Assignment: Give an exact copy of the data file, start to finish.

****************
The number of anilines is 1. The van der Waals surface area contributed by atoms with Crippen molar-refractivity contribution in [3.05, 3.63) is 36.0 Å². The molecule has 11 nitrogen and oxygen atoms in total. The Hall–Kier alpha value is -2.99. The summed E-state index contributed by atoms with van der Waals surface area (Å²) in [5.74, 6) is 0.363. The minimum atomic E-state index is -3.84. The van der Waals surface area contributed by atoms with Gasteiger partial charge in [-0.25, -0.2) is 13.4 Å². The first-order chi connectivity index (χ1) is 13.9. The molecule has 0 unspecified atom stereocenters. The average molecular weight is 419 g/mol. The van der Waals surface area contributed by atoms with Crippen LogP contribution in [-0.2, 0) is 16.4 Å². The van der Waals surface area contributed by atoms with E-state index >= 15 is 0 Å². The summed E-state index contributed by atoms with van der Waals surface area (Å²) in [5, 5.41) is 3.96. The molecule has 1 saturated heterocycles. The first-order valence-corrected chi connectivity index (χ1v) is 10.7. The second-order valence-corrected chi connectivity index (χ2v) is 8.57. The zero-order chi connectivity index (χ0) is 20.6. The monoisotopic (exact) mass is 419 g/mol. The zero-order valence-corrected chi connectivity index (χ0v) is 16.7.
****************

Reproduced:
The number of anilines is 1. The van der Waals surface area contributed by atoms with Crippen molar-refractivity contribution in [3.05, 3.63) is 36.0 Å². The molecule has 11 nitrogen and oxygen atoms in total. The Hall–Kier alpha value is -2.99. The summed E-state index contributed by atoms with van der Waals surface area (Å²) in [5.74, 6) is 0.363. The minimum atomic E-state index is -3.84. The van der Waals surface area contributed by atoms with Gasteiger partial charge in [-0.25, -0.2) is 13.4 Å². The first-order chi connectivity index (χ1) is 13.9. The molecule has 0 unspecified atom stereocenters. The average molecular weight is 419 g/mol. The van der Waals surface area contributed by atoms with Crippen LogP contribution in [-0.2, 0) is 16.4 Å². The van der Waals surface area contributed by atoms with E-state index >= 15 is 0 Å². The summed E-state index contributed by atoms with van der Waals surface area (Å²) in [5, 5.41) is 3.96. The molecule has 1 saturated heterocycles. The first-order valence-corrected chi connectivity index (χ1v) is 10.7. The second-order valence-corrected chi connectivity index (χ2v) is 8.57. The zero-order chi connectivity index (χ0) is 20.6. The monoisotopic (exact) mass is 419 g/mol. The zero-order valence-corrected chi connectivity index (χ0v) is 16.7.